Trading with a view to join a prop firm

Nowler

Active member
Sep 13, 2017
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#1
Hello,
I am relatively new to trading (forex) and after some thinking and advice from a few people I have decided to give priority to establishing a trading record with a smooth growth curve in the hopes of impressing a prop firm or some other type of company that will hire me to trade.

I've been told that a 1-2 year record (minimum) would be required in order to convince a prop firm that I am worth investing in (hiring), but what are the chances of finding a firm that will hire me now? With 6 months of trading under my belt? Am I wasting my time looking for a firm to train/hire me with only 6 months of trading?

I have compiled a list of what the firm would get below.

- A single, enthusiastic 30 year old male.
- Thrives off challenges!
- Willing to move anywhere in the world in a relatively short space of time (I can get access to relocation funds but I would need to get a wage within 2 weeks).
- I believe I have a knack for trading because I have taken to this like a duck to water. I literally love it! It just makes sense...even though I have never done anything like this prior to 6 months ago.
- My equity curve is now on a smooth upward trend (1 month) after the first few months of learning and losing 60% of my account (only down 47% now)
- I embrace risk/money management as it's a pillar of my trading.
- Currently putting 10+ hours per day into learning to trade so I have no problem putting in the work and I am always keeping my eyes and ears open between trading sessions.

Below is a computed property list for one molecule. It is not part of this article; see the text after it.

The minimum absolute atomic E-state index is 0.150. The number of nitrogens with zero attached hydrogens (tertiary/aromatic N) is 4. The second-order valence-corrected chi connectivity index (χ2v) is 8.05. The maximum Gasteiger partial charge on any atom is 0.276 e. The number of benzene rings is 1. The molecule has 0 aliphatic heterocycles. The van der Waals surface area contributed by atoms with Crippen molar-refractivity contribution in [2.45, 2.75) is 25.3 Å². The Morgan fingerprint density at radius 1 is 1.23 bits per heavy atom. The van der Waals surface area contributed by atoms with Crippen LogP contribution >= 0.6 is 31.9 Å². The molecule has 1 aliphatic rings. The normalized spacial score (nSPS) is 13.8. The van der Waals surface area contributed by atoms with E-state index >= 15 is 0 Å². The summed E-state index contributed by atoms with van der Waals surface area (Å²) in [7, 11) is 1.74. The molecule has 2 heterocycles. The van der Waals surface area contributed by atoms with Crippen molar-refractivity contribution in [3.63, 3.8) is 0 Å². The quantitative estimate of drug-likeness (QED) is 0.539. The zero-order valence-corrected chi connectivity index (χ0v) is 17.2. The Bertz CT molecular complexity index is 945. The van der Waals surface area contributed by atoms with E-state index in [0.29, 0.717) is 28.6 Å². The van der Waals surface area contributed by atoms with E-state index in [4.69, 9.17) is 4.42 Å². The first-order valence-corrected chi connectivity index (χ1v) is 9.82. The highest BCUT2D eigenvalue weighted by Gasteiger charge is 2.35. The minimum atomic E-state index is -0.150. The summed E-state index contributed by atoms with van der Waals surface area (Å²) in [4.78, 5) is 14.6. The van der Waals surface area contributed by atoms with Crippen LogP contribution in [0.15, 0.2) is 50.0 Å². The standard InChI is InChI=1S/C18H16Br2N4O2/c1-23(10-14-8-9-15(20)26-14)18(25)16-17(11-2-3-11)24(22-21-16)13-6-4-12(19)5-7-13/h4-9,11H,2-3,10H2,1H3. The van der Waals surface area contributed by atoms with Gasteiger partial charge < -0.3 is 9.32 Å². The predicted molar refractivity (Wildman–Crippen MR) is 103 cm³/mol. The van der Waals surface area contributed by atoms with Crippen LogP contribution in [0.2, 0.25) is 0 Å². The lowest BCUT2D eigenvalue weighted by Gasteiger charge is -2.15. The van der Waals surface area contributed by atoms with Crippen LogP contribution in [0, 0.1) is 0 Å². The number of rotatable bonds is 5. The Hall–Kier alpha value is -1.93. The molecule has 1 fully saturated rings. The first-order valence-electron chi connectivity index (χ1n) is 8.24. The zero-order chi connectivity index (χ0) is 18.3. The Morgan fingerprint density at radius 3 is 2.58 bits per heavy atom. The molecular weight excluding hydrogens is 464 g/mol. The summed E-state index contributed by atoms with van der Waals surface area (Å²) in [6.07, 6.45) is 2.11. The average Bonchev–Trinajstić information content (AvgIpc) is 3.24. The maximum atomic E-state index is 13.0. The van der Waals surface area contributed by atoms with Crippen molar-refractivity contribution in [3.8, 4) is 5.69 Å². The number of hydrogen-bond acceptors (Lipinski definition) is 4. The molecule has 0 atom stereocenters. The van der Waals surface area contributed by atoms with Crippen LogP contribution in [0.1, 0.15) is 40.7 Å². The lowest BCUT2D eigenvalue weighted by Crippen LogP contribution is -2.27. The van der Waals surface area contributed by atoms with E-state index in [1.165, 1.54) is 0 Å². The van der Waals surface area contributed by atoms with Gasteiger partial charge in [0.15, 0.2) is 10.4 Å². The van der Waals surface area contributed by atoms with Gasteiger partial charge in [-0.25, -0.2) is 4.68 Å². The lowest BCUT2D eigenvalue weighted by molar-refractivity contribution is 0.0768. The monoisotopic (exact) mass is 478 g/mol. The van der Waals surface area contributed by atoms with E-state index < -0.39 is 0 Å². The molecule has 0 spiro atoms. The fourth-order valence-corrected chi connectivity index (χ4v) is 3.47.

- I don't have "a big male ego", so if I am wrong, I am wrong. I move on and do my best to ensure I am right the next time.

What I want from them:
- To be trained
- To be paid
- To be treated with decency

I have no education in business/economics. I am not mathematically gifted but can of course do simple math. Plus, we are never more than an arm's length from a calculator :)
I have some form of dyslexia but this is more of a benefit than a hinderance as it allows me to operate on a different level than most and during my examination by an educational psych we discovered that I have an elevated ability with abstract thinking and mental rotation type things. This, in my opinion, is probably why I find comfort in a technical chart. I have never done it in my life but yet since I started I feel like this is where I am supposed to be... if that makes any sense.

I'm pretty sure academic snobbery will exclude me from getting a job at an investment bank but am I wasting my time trying to find a prop firm that will hire me with 6 months independent trading under my belt?

Also,
Could someone please help me structure a contact message to a prop firm.
What do I say that would give me the best chance?

Thanks
 

Nowler